- Recipes for IT

recipeforit.comWebsite Profile

Title: Recipes for IT
Keywords: IT, Management, Best Practices, world class, IT shop
Description:An IT Management blog that provides information technology management best practices and approaches to becoming a world class IT shop. is ranked 25408406 in the world (amongst the 40 million domains). A low-numbered rank means that this website gets lots of visitors. This site is relatively popular among users in the united states. It gets 50% of its traffic from the united states .This site is estimated to be worth $2,503. This site has a low Pagerank(0/10). It has 1 backlinks. has 43% seo score. Information

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Keyword Count Percentage
IT 90 2.64%
Management 5 0.72%
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world class 0 0.00%
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Domain WebSite Title Recipes Recipes Recipes - Recipes Recipes RECIPES Recipes Recipes | recipes Recipes Recipes Recipes Recipes Recipes recipes For Recipes Recipes IT Recipes Recipes Alexa Rank History Chart aleax Html To Plain Text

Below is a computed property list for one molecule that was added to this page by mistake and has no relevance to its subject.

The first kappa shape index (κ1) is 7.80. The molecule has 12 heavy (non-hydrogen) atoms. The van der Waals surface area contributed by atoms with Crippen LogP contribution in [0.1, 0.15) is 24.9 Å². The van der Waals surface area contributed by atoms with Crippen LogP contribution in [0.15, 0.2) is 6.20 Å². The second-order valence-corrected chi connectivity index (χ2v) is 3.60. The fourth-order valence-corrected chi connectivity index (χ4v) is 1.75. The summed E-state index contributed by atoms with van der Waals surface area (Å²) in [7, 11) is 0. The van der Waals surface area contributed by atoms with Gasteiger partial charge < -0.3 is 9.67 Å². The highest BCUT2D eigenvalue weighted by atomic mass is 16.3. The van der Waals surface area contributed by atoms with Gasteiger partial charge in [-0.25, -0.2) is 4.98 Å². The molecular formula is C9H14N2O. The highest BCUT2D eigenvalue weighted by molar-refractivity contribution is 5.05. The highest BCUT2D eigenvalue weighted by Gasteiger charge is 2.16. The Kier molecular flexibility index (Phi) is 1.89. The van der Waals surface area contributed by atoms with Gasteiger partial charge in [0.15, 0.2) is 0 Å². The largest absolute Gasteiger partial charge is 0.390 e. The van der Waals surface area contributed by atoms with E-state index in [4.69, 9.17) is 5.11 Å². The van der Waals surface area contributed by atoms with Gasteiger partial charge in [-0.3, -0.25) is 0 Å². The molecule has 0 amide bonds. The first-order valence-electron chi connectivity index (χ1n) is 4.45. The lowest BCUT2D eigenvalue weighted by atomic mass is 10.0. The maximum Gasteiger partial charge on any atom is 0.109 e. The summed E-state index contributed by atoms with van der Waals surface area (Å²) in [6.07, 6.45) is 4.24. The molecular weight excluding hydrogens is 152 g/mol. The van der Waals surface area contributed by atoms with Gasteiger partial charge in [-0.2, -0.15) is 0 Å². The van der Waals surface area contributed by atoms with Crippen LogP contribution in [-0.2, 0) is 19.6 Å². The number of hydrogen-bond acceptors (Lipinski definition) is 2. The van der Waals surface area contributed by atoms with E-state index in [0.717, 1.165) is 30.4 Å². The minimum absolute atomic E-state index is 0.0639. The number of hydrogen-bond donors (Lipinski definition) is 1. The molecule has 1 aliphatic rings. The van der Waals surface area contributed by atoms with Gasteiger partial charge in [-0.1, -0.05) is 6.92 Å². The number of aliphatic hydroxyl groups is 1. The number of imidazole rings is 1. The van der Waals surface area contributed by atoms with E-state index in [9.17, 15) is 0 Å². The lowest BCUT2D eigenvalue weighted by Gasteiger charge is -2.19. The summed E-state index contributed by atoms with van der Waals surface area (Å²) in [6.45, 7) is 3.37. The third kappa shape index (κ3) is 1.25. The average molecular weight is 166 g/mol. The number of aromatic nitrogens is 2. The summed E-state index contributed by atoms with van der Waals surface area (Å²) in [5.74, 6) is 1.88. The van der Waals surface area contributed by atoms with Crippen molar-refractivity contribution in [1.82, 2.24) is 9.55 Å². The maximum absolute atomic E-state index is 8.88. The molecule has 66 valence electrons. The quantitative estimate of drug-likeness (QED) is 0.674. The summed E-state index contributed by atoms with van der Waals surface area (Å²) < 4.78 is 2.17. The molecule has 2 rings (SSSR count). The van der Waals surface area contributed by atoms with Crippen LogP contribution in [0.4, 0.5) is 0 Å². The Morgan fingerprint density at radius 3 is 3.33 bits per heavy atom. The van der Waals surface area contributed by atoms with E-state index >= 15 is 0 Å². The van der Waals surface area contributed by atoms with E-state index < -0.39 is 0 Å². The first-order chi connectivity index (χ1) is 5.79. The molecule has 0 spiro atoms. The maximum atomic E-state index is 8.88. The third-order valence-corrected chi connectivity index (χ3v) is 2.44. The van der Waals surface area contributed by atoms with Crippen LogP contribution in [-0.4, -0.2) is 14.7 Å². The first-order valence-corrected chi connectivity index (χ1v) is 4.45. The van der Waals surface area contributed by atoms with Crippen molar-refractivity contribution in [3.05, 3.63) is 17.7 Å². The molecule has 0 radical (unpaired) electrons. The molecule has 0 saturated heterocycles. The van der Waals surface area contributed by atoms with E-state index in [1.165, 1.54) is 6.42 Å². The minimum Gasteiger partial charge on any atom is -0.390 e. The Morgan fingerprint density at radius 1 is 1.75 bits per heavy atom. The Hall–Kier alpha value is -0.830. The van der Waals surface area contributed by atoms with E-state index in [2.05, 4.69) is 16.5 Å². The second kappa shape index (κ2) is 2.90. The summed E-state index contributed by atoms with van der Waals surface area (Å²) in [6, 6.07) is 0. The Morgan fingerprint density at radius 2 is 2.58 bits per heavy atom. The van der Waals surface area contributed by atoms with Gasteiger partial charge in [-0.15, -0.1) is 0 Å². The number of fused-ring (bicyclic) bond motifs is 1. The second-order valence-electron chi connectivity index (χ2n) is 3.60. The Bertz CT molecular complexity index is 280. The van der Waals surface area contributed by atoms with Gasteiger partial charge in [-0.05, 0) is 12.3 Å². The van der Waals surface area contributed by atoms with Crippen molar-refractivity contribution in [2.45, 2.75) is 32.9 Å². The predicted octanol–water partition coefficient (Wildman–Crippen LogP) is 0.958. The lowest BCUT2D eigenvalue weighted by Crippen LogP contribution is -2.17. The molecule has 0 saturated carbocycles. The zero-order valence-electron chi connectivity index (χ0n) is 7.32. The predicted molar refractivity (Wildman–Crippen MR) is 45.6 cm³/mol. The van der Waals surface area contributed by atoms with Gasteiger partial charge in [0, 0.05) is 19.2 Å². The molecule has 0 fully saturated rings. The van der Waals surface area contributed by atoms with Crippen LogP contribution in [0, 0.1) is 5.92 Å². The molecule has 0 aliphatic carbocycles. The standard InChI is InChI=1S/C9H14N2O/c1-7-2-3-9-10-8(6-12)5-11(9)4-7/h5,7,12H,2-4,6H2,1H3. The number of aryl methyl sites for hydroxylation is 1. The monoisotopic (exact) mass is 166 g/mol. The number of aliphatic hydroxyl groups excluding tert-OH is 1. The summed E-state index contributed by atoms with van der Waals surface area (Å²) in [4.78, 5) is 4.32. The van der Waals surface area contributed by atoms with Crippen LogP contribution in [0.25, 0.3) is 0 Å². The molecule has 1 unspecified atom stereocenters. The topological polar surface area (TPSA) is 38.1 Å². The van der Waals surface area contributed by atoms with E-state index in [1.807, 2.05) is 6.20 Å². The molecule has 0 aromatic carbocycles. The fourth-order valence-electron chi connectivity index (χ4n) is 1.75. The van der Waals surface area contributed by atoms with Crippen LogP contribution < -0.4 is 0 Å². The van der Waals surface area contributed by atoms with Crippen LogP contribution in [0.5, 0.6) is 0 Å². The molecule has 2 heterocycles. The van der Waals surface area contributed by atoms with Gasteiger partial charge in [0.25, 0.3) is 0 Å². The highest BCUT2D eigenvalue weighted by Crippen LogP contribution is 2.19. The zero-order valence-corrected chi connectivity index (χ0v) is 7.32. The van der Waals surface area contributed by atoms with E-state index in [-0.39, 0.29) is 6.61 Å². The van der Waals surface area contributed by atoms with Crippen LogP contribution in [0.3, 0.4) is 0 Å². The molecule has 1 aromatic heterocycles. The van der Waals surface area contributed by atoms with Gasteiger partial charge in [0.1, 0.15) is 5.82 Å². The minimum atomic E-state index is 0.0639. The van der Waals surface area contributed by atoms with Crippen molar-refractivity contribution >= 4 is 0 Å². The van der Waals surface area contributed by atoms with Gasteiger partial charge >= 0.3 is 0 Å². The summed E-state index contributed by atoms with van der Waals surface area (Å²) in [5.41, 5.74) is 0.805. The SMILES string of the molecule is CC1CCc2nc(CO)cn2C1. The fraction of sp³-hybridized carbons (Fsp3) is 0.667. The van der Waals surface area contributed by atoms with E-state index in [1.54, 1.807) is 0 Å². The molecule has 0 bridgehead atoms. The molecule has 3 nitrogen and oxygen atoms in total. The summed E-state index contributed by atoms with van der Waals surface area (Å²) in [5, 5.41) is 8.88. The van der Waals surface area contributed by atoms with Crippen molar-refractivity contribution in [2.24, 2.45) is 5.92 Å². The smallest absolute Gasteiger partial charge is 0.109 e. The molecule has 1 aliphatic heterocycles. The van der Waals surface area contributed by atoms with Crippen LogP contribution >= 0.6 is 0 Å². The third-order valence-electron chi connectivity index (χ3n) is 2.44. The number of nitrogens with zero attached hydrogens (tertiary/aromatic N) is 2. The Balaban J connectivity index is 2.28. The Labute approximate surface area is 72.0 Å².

Recipes for IT Recipes for IT Best practices for achieving high performance IT Skip to content Home Introduction and References IT Services Four Box Report Examples IT Hybrid Model IT Metrics Categorization IT Metrics Unit Costing and Allocations Structure Policy and Standards Framework Principles of High Performance Teams Recommended Reading Service Desk Definition Production Ready Best Practices Efficiency and Cost Reduction IT Efficiency Best Practices: Third Party Savings IT Cost Reductions: Near term Tactics – A ‘Clean’ Shop IT Efficiency: Near Term Tactics – Consolidation and Utilization Delivering Efficiency and Cost Reduction: Long term tactics with Metrics and CPI Leveraging Metrics for IT A Scientific Approach to IT Metrics Metrics Roundup: Key Techniques and References Using Metrics to Improve IT Transparency and Demonstrate Business Value Evolving IT Metrics to Match Your Team’s Maturity IT Benchmarking Tying Consumption to Cost: Allocation Best Practices Service Desk Metrics Project Delivery Best Practices Project Initiation Project Management Project Reporting and Communications Requirements Definition Project Delivery General Reference Service Desk 5 Quick Measures for Service Desk Service Desk: Structure and Primary Elements Service Desk: Build an Outstanding Customer Interface Service Desk: Building a Responsive and Effective Desk Service Desk Metrics Service Desk Leadership: The Key Ingredient Service Desk: Turning Around a ‘Helpless’ Desk IT Production and Availability Improving Availability: Where to Start In the Heat of Battle: Command Center Best Practices Production Transparency and Customer Impact Metrics Stable? How to get to Great Availability Data Center and Cloud Computing Fundamental Trends in Data Centers Getting to Private Cloud: Key Steps and Practices Addressing Today’s Security Risks Procurement The Procurement Lifecycle Leveraging the Technology Acquisition Process to Optimize Your External Spend Getting Better Value Through Vendor Management Leadership Achieving Outstanding IT Strategy Providing Outstanding Personal Leadership Why You Want an Australian Pilot: Lessons for Outstanding Leadership in IT Getting off to a Great Start as a CIO Your Start of the Year Leadership Checklist Focusing on the Important Things Transforming IT Evolving IT Metrics to Match Your Team’s Maturity Building IT Synergy Leveraging the ‘Flow of Work’ Riding with the Technology Peloton Out-sourcing and Out-tasking Best Practices Moving from Offshoring to Global Shared Service Centers High Performance Teams Defining a Compelling Vision and Goals Principles of High Performance Teams Building a Strong and Productive IT Team Evaluating and Selecting IT Talent Prune and Improve Coaching and Developing How to Build Skills for a Great IT Career Asides Timely IT Strategy Topics ← Older posts The Elusive High Availability in the Digital Age Posted on September 19, 2016 by Jim D Well, the summer is over, even if we have had great weather into September. My apologies for the delay in a new post, and I know I have several topic requests to fulfill ?? Given our own journey at Danske Bank on availability, I thought it was best to re-touch this topic and then come back around to other requests in my next posts. Enjoy and look forward to your comments! It has been a tough few months for some US airlines with their IT systems availability. Hopefully, you were not caught up in the major delays and frustrations. Both Southwest and Delta suffered major outages in August and September. Add in power outages affecting equipment and multiple airlines recently in Newark, and you have many customers fuming over delays and cancelled flights. And the cost to the airlines was huge — Delta’s outage alone is estimated at $100M to $150M and that doesn’t include the reputation impact. And such outages are not limited to the US airlines, with British Airways also suffering a major outage in September. Delta and Southwest are not unique in their problems, both United and American suffered major failures and widespread impacts in 2015. Even with large IT budgets, and hundreds of millions invested in upgrades over the past few years, airlines are struggling to maintain service in the digital age. The reasons are straightforward: At their core, services are based on antiquated systems that have been partially refitted and upgraded over decades (the core reservation system is from the 1960s) Airlines have struggled earlier this decade to make a profit due to oil prices, and minimally invested in the IT systems to attack the technical debt. This was further complicated by multiple integrations that had to be executed due to mergers. As they have digitalized their customer interfaces and flight checkout procedures, the previous manual procedures are now backup steps that are infrequently exercised and woefully undermanned when IT systems do fail, resulting in massive service outages. With digitalization reaching even further into the customer interfaces and operations, airlines, like many other industries, must invest in stabilizing their systems, address their technical debt, and get serious about availability. Some should start with the best practices in the previous post on Improving Availability, Where to Start. Others, like many IT shops, have decent availability but still have much to do to get to first quartile availability. If you have made good progress but realize that three 9’s or preferably four 9’s of availability on your key channels is critical for you to win in the digital age this post covers what you should do. Let’s start with the foundation. If you can deliver consistently good availability, then your team should already understand: Availability is about quality. Poor availability is a quality issue. You must have a quality culture that emphasizes quality as a desired outcome and doing things right if you wish to achieve high availability. Most defects — which then cause outages — are injected by change. Thus, strong change management processes that identify and eliminate defects are critical to further reduce outages. Monitor and manage to minimize impact. A capable command center with proper monitoring feeds and strong incident management practices may not prevent the defect from occurring but it can greatly reduce the time to restore and the overall customer impact. This directly translates into higher availability. You must learn and improve from the issues. Your incident management process must be coupled with a disciplined root cause analysis that ensures teams identify and correct underlying causes that will avoid future issues. This continuous learning and improvement is key to reaching high performance. With this base understanding, and presumably with only smoldering areas of problems for IT shop left, there are excellent extensions that will enable your team to move to first quartile availability with moderate but persistent effort. For many enterprises, this is now ... Whois